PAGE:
mercoledì 16 maggio 2018

Nothing is Forever

谭中怡 (Tán Zhōngyí) – 居文君 (Jū Wénjūn)
Women’s World Chess Championship match game 9; 重庆 (Chóngqìng), May 16, 2018
Nimzo-Indian Defence E37

1. d4 Nf6 2. c4 e6 3. Nc3 Bb4 4. Qc2 d5 5. a3 Bxc3+ 6. Qxc3 Ne4 7. Qc2 c5 8. dxc5 Nc6 9. Nf3 Qa5+ 10. Bd2 Nxd2 11. Qxd2 dxc4 12. Qxa5 Nxa5 13. e3. If 13. Rc1 then 13. ... b5 14. cxb6 Bb7 15. bxa7 Rxa7 16. Ne2 Ke7 17. Nc3 Rb8 18. f3 Bc6 19. Nd1 Ba4 20. Nc3 Bc6 21. Nd1 Ba4 22. Nc3 Bc6 ½ : ½ 赵雪 (Zhào Xuě) – 侯逸凡 (Hóu Yìfán), Women’s Grand Prix 2013–2014, sixth stage, Sharjah 2014. 13. ... b5!? The alternative 13. ... Bd7 can be regarded as one of the most sure ways towards a draw: 14. Nd2 Rc8 15. Nxc4 Nxc4 16. Bxc4 Rxc5 17. Bd3 Ke7 18. Ke2 Rhc8 19. Rad1 ½ : ½ Hort – Taimanov, October Revolution 50th Anniversary Chess Tournament, Leningrad 1967. From a theoretical standpoint, however, it might be better: 13. ... Nb3 14. Rd1 c3! as 15. bxc3? Nxc5 would lead to an advantageous ending for Black, Morcken – Porreca, 9th Chess Olympiad, Dubrovnik 1950. 14. cxb6 axb6 15. Nd2 b5 16. a4 Nb7 17. Ra3 Rxa4 18. Rxa4 bxa4 19. Bxc4 Bd7 20. Ne4. 谭中怡 (Tán Zhōngyí) plays with fire, probably because she desperately needs to win. 20. b3(!) seems much simpler, forcing the exchange of Pawns on b3 with equality. 20. ... Ke7 21. Ke2 Rb8 (Δ ... Nb7-a5) 22. Rb1 Bc6 23. Nc3 Nc5 24. f3 f5 25. Kd2 g5 26. Be2 h5 27. Kc2 g4 28. Rd1 Rg8 29. Rd4 gxf3 30. Bxf3 Bxf3 31. gxf3 Rg2+ 32. Rd2 Rg1 33. Rd4!? Still 谭中怡 (Tán Zhōngyí) pushes onward, almost risking being defeated. Objectively speaking, White had nothing better than repeating moves by 33. Rd1 (33. ... Rg2+ 34. Rd2). 33. ... Rf1 34. Nxa4 e5 35. Rh4 Rf2+ 36. Kd1 Nxa4 37. Rxa4 Rxf3 38. Ke2 Rh3 39. Ra6 Rxh2+ 40. Kf3 Rh3+!? 居文君 (Jū Wénjūn)’s second, 倪华 (Ní Huá), then suggested that 40. ... h4! might have offered Black far more winning chances, without running into the devilishly stalemate trap. It is hard, however, to blame 居文君 (Jū Wénjūn) for playing such a natural move on the last move of the time control. 41. Kf2 Rh2+ 42. Kg3 Re2 43. Kf3 Rxb2 44. Rh6 Rh2. 居文君 (Jū Wénjūn) must have felt good, but a fresh surprise awaits her...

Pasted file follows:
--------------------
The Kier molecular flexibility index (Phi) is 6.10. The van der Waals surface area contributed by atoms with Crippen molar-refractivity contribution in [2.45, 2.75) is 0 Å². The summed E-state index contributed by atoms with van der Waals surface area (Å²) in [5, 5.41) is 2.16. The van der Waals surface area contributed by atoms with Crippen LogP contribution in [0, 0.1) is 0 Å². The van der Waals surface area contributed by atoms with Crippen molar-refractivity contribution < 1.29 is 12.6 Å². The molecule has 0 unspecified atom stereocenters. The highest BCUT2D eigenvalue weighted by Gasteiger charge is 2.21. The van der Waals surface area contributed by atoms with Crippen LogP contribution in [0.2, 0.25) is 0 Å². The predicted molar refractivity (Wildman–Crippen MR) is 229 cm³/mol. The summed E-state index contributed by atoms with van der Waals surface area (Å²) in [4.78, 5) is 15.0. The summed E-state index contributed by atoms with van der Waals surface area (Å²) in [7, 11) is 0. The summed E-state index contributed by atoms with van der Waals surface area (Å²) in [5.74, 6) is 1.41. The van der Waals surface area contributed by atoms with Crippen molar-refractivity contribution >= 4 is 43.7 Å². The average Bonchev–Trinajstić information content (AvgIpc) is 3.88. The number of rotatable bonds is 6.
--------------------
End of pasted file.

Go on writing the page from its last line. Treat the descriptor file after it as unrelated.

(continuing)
45. e4!! A fantastic resource which ensures White a draw, in spite of her two Pawns less. From a psychological point of view, it’s a good half-point for 谭中怡 (Tán Zhōngyí), who tomorrow will have to play all out for a win. 45. ... Rh4. The pretty pointe was 45. ... f4 46. Re6+! Kxe6 stalemate. 46. exf5 Rf4+ 47. Ke3 Rxf5 48. Ke4 Rg5. This is a theoretical draw, which, of course, 谭中怡 (Tán Zhōngyí) is able to demonstrate even on the board. 49. Ra6 Kf7 50. Ra7+ Kg6 51. Ra6+ Kg7 52. Ra7+ Kh6 53. Ra8 Rg7 54. Kxe5 Kg5 55. Ke4 Kg4 56. Ke3 Kg3 57. Ke2 Kg2 58. Rh8 Re7+ 59. Kd2 Re5 60. Rg8+ Kh3 61. Rg7 h4 62. Rg8 Kh2 63. Rg4 h3 64. Rg8 Re6 65. Rg7 Re8 66. Rg6 Ra8 67. Ke2 Ra2+ 68. Kf1 Rg2 69. Rf6 Rg5 70. Rf2+ Kh1 71. Rf6 Rg1+ 72. Kf2 Rg2+ 73. Kf1 h2 74. Rf8 Rg1+ 75. Kf2 Rg2+ 76. Kf1 Ra2 77. Rf7 Ra1+ 78. Kf2 Ra2+ 79. Kf1 Ra1+ 80. Kf2 Ra2+ ½ : ½.

谭中怡 (Tán Zhōngyí) (left) vs. 居文君 (Jū Wénjūn) (right). Referee Anastasia Sorokina is walking in the background. Photo: qipai.org.cn.

居文君 (Jū Wénjūn) closing her eyes to clear her mind. Photo: qipai.org.cn.

谭中怡 (Tán Zhōngyí) pouring the coffee into her cup to stay awake. Photo: qipai.org.cn.

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